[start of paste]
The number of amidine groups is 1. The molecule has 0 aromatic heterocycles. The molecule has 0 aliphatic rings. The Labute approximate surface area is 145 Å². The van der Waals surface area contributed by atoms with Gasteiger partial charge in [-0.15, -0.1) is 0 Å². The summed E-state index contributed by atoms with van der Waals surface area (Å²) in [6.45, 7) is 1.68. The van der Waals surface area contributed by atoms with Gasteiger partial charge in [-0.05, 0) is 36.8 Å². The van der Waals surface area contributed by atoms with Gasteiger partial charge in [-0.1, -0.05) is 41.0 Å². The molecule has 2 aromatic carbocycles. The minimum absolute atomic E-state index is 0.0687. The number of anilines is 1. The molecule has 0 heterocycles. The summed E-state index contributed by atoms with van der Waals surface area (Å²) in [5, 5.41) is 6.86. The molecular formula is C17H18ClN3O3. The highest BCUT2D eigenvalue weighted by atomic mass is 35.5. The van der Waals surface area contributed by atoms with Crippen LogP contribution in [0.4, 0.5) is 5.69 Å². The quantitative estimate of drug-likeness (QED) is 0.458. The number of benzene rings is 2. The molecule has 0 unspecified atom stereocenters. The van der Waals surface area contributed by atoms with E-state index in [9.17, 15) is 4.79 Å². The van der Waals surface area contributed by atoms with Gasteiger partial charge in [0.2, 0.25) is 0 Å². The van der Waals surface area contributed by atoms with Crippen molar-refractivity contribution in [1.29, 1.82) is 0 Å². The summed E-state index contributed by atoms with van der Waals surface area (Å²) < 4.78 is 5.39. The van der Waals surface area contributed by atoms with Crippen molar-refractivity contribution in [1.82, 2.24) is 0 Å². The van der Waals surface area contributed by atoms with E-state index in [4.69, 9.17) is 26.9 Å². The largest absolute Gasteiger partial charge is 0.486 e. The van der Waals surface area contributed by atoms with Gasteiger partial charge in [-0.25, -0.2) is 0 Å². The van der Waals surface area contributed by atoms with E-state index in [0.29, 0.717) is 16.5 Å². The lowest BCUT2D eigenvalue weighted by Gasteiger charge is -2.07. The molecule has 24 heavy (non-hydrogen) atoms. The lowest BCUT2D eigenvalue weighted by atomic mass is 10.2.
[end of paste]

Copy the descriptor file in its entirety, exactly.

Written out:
The number of amidine groups is 1. The molecule has 0 aromatic heterocycles. The molecule has 0 aliphatic rings. The Labute approximate surface area is 145 Å². The van der Waals surface area contributed by atoms with Gasteiger partial charge in [-0.15, -0.1) is 0 Å². The summed E-state index contributed by atoms with van der Waals surface area (Å²) in [6.45, 7) is 1.68. The van der Waals surface area contributed by atoms with Gasteiger partial charge in [-0.05, 0) is 36.8 Å². The van der Waals surface area contributed by atoms with Gasteiger partial charge in [-0.1, -0.05) is 41.0 Å². The molecule has 2 aromatic carbocycles. The minimum absolute atomic E-state index is 0.0687. The number of anilines is 1. The molecule has 0 heterocycles. The summed E-state index contributed by atoms with van der Waals surface area (Å²) in [5, 5.41) is 6.86. The molecular formula is C17H18ClN3O3. The highest BCUT2D eigenvalue weighted by atomic mass is 35.5. The van der Waals surface area contributed by atoms with Crippen LogP contribution in [0.4, 0.5) is 5.69 Å². The quantitative estimate of drug-likeness (QED) is 0.458. The number of benzene rings is 2. The molecule has 0 unspecified atom stereocenters. The van der Waals surface area contributed by atoms with E-state index in [9.17, 15) is 4.79 Å². The van der Waals surface area contributed by atoms with Gasteiger partial charge in [0.2, 0.25) is 0 Å². The van der Waals surface area contributed by atoms with Crippen molar-refractivity contribution in [1.29, 1.82) is 0 Å². The summed E-state index contributed by atoms with van der Waals surface area (Å²) < 4.78 is 5.39. The van der Waals surface area contributed by atoms with Crippen molar-refractivity contribution in [1.82, 2.24) is 0 Å². The van der Waals surface area contributed by atoms with E-state index in [4.69, 9.17) is 26.9 Å². The largest absolute Gasteiger partial charge is 0.486 e. The van der Waals surface area contributed by atoms with Gasteiger partial charge in [-0.25, -0.2) is 0 Å². The van der Waals surface area contributed by atoms with E-state index in [0.29, 0.717) is 16.5 Å². The lowest BCUT2D eigenvalue weighted by Gasteiger charge is -2.07. The molecule has 24 heavy (non-hydrogen) atoms. The lowest BCUT2D eigenvalue weighted by atomic mass is 10.2.